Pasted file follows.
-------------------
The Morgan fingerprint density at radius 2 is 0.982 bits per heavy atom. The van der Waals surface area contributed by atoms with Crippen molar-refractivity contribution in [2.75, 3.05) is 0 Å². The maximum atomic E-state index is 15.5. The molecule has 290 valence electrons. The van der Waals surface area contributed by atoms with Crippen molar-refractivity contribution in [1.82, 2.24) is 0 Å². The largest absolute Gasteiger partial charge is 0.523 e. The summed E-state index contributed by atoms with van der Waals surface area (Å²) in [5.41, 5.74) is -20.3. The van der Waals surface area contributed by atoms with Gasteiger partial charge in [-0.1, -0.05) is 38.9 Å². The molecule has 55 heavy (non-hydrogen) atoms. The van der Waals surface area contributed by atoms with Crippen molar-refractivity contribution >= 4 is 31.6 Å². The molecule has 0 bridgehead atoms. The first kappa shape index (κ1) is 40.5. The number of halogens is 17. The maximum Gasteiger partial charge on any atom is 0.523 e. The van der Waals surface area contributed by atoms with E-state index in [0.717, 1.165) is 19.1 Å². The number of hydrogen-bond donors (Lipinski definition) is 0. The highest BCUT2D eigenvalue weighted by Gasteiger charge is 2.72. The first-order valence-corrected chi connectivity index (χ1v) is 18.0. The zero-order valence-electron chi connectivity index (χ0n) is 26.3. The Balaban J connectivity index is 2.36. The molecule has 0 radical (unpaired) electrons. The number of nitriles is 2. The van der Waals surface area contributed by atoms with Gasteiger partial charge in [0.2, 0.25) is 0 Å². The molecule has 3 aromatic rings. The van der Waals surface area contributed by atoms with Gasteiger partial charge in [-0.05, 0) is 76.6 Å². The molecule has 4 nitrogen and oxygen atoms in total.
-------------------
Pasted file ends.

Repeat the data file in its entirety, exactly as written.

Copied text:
The Morgan fingerprint density at radius 2 is 0.982 bits per heavy atom. The van der Waals surface area contributed by atoms with Crippen molar-refractivity contribution in [2.75, 3.05) is 0 Å². The maximum atomic E-state index is 15.5. The molecule has 290 valence electrons. The van der Waals surface area contributed by atoms with Crippen molar-refractivity contribution in [1.82, 2.24) is 0 Å². The largest absolute Gasteiger partial charge is 0.523 e. The summed E-state index contributed by atoms with van der Waals surface area (Å²) in [5.41, 5.74) is -20.3. The van der Waals surface area contributed by atoms with Gasteiger partial charge in [-0.1, -0.05) is 38.9 Å². The molecule has 55 heavy (non-hydrogen) atoms. The van der Waals surface area contributed by atoms with Crippen molar-refractivity contribution >= 4 is 31.6 Å². The molecule has 0 bridgehead atoms. The first kappa shape index (κ1) is 40.5. The number of halogens is 17. The maximum Gasteiger partial charge on any atom is 0.523 e. The van der Waals surface area contributed by atoms with E-state index in [0.717, 1.165) is 19.1 Å². The number of hydrogen-bond donors (Lipinski definition) is 0. The highest BCUT2D eigenvalue weighted by Gasteiger charge is 2.72. The first-order valence-corrected chi connectivity index (χ1v) is 18.0. The zero-order valence-electron chi connectivity index (χ0n) is 26.3. The Balaban J connectivity index is 2.36. The molecule has 0 radical (unpaired) electrons. The number of nitriles is 2. The van der Waals surface area contributed by atoms with Gasteiger partial charge in [0.2, 0.25) is 0 Å². The molecule has 3 aromatic rings. The van der Waals surface area contributed by atoms with Gasteiger partial charge in [-0.05, 0) is 76.6 Å². The molecule has 4 nitrogen and oxygen atoms in total.